While more Americans now have health insurance, cost remains a particular barrier to oral care, according to the Commonwealth Fund. The private foundation recently conducted an international survey of 11 nations, revealing that adults in the United States are far more likely than those in other countries to go without needed care because of financial barriers.
According to the survey, 32% of US adults skipped dental care in the past year because of costs. A lack of dental care also was a concern in other countries, though not as pronounced, with more than one in 5 adults in Switzerland, Canada, France, Australia, and New Zealand saying they skipped dental care or checkups because of costs. Only 11% of adults in the United Kingdom and the Netherlands reported this problem.
These rates paced Americans’ inability to pay for other medical needs, with 33% of US adults going without recommended care, seeing a doctor when they were sick, or filling prescriptions because of cost. Additionally, 15% of US adults reported worrying about having enough money for nutritious food, and 16% reported struggling to afford their rent or mortgage.
“Previous surveys have shown that, especially compared to other industrialized nations, the US has far too many people who can’t afford the care they need, even when they have health insurance,” said Robin Osborn, vice president and director of the Commonwealth Fund’s International Program in Health Policy and Practice Innovations and the study’s lead author.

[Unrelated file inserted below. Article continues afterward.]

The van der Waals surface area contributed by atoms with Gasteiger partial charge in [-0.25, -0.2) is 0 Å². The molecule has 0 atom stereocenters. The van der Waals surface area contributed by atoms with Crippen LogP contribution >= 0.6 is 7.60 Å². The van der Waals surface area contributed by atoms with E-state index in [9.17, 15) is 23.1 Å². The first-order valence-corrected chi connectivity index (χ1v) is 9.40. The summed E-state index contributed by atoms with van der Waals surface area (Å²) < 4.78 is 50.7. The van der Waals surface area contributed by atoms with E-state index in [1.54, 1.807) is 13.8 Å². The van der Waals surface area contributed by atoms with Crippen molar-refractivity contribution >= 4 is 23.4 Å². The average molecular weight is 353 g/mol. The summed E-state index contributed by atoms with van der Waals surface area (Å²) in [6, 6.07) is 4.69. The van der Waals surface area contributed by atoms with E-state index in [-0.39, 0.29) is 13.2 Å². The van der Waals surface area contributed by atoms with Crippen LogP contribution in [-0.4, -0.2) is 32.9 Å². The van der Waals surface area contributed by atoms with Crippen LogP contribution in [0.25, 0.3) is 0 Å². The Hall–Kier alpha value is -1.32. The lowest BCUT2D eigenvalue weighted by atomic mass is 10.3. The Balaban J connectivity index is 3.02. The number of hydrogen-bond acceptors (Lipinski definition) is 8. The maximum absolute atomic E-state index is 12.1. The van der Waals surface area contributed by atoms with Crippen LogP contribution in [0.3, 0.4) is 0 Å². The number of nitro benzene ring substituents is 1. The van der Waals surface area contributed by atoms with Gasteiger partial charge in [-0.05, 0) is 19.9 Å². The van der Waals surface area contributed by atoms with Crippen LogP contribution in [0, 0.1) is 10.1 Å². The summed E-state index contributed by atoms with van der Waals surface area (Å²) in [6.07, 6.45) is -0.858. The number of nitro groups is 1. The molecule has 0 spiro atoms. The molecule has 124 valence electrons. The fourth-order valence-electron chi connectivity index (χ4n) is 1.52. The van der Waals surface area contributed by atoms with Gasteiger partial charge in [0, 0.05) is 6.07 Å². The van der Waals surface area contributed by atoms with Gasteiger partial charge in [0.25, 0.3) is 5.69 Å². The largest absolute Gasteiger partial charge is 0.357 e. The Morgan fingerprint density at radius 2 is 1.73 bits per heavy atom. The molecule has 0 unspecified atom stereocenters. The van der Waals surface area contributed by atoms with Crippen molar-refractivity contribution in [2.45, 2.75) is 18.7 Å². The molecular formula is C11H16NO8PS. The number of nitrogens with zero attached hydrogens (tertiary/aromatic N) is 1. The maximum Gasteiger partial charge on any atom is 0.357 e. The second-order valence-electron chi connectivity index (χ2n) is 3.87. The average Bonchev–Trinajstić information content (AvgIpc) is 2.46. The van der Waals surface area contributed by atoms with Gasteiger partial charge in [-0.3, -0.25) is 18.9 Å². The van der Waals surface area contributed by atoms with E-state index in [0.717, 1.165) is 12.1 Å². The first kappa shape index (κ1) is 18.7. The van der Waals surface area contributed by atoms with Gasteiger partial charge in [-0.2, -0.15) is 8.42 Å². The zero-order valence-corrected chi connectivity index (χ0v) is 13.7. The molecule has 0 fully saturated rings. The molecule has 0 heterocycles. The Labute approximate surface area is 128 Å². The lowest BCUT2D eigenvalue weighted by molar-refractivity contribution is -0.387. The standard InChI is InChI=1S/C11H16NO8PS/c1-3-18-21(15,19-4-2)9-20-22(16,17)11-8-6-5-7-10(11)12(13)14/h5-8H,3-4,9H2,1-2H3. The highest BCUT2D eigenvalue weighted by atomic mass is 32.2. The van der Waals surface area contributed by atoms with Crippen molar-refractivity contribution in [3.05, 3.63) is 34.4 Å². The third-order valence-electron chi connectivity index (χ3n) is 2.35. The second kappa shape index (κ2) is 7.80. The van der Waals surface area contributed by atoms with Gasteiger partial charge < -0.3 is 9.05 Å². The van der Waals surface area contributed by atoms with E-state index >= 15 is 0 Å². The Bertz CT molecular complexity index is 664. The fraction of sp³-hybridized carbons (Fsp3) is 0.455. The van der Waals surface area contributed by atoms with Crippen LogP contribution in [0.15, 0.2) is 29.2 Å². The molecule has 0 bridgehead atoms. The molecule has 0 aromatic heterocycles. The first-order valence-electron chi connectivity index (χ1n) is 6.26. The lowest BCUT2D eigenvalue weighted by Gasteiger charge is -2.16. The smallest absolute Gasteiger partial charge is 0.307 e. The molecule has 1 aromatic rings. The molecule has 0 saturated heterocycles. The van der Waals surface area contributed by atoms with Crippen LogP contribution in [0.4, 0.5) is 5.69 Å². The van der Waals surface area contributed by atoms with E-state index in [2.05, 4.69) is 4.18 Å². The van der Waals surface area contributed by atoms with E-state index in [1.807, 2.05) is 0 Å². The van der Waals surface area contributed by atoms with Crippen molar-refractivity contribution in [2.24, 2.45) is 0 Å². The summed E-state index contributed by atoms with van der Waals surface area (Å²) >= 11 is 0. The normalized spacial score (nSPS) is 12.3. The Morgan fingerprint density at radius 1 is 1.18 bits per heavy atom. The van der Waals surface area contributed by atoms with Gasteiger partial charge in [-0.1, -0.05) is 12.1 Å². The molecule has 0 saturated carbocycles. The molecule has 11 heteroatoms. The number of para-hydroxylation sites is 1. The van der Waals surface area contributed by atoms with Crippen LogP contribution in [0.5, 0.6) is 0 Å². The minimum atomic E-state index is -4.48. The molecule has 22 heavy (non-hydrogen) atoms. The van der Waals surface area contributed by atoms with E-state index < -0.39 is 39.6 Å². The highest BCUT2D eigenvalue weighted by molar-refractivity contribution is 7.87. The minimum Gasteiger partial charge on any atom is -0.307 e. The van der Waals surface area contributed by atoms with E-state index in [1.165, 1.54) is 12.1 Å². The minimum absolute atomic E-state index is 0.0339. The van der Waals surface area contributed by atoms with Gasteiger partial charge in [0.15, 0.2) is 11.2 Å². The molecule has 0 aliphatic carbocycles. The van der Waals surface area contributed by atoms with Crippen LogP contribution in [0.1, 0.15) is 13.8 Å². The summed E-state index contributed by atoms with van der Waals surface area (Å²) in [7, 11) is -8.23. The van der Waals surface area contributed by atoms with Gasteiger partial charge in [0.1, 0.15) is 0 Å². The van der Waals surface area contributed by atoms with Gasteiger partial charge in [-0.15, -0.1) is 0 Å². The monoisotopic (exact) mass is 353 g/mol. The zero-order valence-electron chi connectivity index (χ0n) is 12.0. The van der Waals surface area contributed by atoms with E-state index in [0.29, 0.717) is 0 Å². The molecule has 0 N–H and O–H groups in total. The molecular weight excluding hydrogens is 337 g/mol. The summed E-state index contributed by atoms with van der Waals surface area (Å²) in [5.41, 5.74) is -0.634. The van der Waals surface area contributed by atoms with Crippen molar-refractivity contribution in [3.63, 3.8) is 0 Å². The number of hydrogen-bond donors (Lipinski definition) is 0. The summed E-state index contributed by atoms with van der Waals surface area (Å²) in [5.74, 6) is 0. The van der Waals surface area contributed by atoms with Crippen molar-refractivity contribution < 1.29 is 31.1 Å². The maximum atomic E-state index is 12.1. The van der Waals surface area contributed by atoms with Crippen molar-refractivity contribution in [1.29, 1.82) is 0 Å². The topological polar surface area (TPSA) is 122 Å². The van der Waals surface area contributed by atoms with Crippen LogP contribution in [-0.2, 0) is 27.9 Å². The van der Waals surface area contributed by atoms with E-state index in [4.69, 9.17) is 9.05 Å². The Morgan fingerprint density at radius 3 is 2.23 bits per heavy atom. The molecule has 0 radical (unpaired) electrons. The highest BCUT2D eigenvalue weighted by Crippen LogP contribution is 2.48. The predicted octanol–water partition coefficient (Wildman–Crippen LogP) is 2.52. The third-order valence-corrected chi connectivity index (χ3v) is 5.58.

“We can learn from what is working in other nations,” said Commonwealth Fund president David Blumenthal, MD. “If we’re going to do better for our patients, we need to create a healthcare system that addresses the needs of everyone, especially our sickest patients, and those who struggle to make ends meet.”
The study’s authors say that overcoming some of the major barriers to access and affordability in the United States could address many of the concerns voiced in the survey. For example, they recommend expanding Medicaid eligibility in the 19 states that have yet to do so, limited the amount of money people must spend out-of-pocket for healthcare, and supporting a strong primary care system.
The study, “In New Survey of Eleven Countries, US Adults Still Struggle With Access to and Affordability of Health Care,” was published by Health Affairs.